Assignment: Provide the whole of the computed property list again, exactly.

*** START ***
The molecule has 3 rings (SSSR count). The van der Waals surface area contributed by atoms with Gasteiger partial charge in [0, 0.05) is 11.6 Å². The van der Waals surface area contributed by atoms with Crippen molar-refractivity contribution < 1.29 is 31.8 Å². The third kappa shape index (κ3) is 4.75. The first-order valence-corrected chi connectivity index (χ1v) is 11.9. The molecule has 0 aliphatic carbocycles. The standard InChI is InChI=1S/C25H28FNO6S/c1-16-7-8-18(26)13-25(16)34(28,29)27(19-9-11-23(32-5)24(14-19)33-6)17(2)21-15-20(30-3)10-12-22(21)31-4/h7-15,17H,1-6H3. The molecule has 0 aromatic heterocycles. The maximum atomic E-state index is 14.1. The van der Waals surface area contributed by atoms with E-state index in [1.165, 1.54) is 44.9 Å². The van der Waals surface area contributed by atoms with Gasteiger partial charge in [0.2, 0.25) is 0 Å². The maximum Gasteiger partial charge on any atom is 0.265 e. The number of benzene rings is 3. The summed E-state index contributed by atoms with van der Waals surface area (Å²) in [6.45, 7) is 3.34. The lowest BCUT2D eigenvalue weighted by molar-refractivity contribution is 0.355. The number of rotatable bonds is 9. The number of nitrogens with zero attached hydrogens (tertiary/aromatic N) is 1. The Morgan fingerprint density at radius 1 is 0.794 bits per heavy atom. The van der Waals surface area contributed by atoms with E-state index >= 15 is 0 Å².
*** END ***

The molecule has 3 rings (SSSR count). The van der Waals surface area contributed by atoms with Gasteiger partial charge in [0, 0.05) is 11.6 Å². The van der Waals surface area contributed by atoms with Crippen molar-refractivity contribution < 1.29 is 31.8 Å². The third kappa shape index (κ3) is 4.75. The first-order valence-corrected chi connectivity index (χ1v) is 11.9. The molecule has 0 aliphatic carbocycles. The standard InChI is InChI=1S/C25H28FNO6S/c1-16-7-8-18(26)13-25(16)34(28,29)27(19-9-11-23(32-5)24(14-19)33-6)17(2)21-15-20(30-3)10-12-22(21)31-4/h7-15,17H,1-6H3. The molecule has 0 aromatic heterocycles. The maximum atomic E-state index is 14.1. The van der Waals surface area contributed by atoms with E-state index in [1.165, 1.54) is 44.9 Å². The van der Waals surface area contributed by atoms with Gasteiger partial charge in [0.2, 0.25) is 0 Å². The maximum Gasteiger partial charge on any atom is 0.265 e. The number of benzene rings is 3. The summed E-state index contributed by atoms with van der Waals surface area (Å²) in [6.45, 7) is 3.34. The lowest BCUT2D eigenvalue weighted by molar-refractivity contribution is 0.355. The number of rotatable bonds is 9. The number of nitrogens with zero attached hydrogens (tertiary/aromatic N) is 1. The Morgan fingerprint density at radius 1 is 0.794 bits per heavy atom. The van der Waals surface area contributed by atoms with E-state index >= 15 is 0 Å².